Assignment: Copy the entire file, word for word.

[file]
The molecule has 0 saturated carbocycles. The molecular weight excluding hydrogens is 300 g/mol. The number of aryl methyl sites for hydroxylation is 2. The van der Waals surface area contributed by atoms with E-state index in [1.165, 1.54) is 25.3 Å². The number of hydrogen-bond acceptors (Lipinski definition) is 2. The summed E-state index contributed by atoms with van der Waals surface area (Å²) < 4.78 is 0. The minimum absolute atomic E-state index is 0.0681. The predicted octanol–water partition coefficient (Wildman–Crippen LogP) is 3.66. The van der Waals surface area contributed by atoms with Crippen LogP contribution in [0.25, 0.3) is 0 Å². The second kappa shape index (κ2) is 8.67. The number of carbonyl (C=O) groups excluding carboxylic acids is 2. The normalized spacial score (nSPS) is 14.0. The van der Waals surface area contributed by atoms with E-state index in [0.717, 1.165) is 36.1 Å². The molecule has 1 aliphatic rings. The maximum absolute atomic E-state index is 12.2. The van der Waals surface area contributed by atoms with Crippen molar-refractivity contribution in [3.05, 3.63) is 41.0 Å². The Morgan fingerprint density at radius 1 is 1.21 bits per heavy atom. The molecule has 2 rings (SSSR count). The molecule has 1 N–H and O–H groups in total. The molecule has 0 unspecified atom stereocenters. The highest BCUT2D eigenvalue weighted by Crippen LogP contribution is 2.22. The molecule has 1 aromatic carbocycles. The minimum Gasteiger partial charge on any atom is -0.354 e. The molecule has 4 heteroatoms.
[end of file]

The molecule has 0 saturated carbocycles. The molecular weight excluding hydrogens is 300 g/mol. The number of aryl methyl sites for hydroxylation is 2. The van der Waals surface area contributed by atoms with E-state index in [1.165, 1.54) is 25.3 Å². The number of hydrogen-bond acceptors (Lipinski definition) is 2. The summed E-state index contributed by atoms with van der Waals surface area (Å²) < 4.78 is 0. The minimum absolute atomic E-state index is 0.0681. The predicted octanol–water partition coefficient (Wildman–Crippen LogP) is 3.66. The van der Waals surface area contributed by atoms with Crippen LogP contribution in [0.25, 0.3) is 0 Å². The second kappa shape index (κ2) is 8.67. The number of carbonyl (C=O) groups excluding carboxylic acids is 2. The normalized spacial score (nSPS) is 14.0. The van der Waals surface area contributed by atoms with E-state index in [0.717, 1.165) is 36.1 Å². The molecule has 1 aliphatic rings. The maximum absolute atomic E-state index is 12.2. The van der Waals surface area contributed by atoms with Crippen molar-refractivity contribution in [3.05, 3.63) is 41.0 Å². The Morgan fingerprint density at radius 1 is 1.21 bits per heavy atom. The molecule has 2 rings (SSSR count). The molecule has 1 N–H and O–H groups in total. The molecule has 0 unspecified atom stereocenters. The highest BCUT2D eigenvalue weighted by Crippen LogP contribution is 2.22. The molecule has 1 aromatic carbocycles. The minimum Gasteiger partial charge on any atom is -0.354 e. The molecule has 4 heteroatoms.